And what was this purpose and what did it mean? No human person, indeed no existing thing, caused either its own existence or what it was to be itself. Our very being witnesses to an origin outside of ourselves. The ultimate dignity of each person lies in the fact and nature of what he is. In the beginning, God first intended to create other beings who could participate in His inner Trinitarian life, in which the Word, the Son was the reflection of His Father.

These beings were not themselves gods, but they had to be able freely to accept God’s offer to participate in His inner life as their own good. This capacity is the origin of our rationality, and hence the origin of our possibility to reject this offer. What in fact happened—this is what Genesis is about—man did reject this gift beyond his nature of participating freely in the inner life of the Godhead—Father, Son, Spirit.

God’s response to this rejection was a counter initiative that would still leave man free to accept or reject what God provided as an alternative to His original purpose. We call this the Redemption. It was effected by the passion, death, and resurrection of Christ and His leaving us a Church in which His sacrifice is still present.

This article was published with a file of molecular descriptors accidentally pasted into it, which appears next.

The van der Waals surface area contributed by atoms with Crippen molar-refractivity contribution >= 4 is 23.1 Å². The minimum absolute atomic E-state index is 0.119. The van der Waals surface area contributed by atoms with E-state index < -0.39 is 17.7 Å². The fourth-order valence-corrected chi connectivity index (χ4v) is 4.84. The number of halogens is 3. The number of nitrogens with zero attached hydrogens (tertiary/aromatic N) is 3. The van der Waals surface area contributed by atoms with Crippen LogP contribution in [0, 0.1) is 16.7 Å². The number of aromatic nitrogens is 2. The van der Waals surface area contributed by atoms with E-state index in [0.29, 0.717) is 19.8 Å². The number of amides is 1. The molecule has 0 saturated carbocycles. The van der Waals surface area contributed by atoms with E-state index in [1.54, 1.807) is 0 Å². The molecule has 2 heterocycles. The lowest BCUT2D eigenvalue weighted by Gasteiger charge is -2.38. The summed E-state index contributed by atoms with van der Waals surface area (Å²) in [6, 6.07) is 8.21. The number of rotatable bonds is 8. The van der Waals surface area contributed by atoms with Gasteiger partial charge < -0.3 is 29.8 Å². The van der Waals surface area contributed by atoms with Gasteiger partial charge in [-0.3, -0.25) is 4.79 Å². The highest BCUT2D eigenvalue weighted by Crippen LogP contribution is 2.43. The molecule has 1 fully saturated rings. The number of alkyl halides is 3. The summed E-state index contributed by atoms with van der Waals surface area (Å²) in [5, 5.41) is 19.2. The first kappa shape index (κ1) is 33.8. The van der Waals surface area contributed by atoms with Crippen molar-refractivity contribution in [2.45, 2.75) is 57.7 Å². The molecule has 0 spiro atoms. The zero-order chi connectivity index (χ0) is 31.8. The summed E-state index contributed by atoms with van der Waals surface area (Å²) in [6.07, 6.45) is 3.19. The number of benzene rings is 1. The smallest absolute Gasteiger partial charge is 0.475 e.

Thus, what God is primarily concerned with is not some inner-worldly polity or organization in which we will be happy for a time in this life. He is concerned with our ultimate status, that is, whether we choose eternal life. However, we make this choice in the context of our daily lives in this world, what we believe, how we live.

This schema is what is distinct about Catholicism. It explains to us what we are by explaining to us who God is. Having so informed us what we need to know, we are left with the choice of accepting or rejecting what we are. This accepting or rejecting is the real drama of human life that initially takes place in the realms of this earth, but whose consequences are always in the everlasting, so important does God consider each of us to be.

James V. Schall, S.J., who served as a professor at Georgetown University for thirty-five years, is one of the most prolific Catholic writers in America. His most recent books are The Mind That Is Catholicand The Modern Age.

CatholicismJesus ChristPope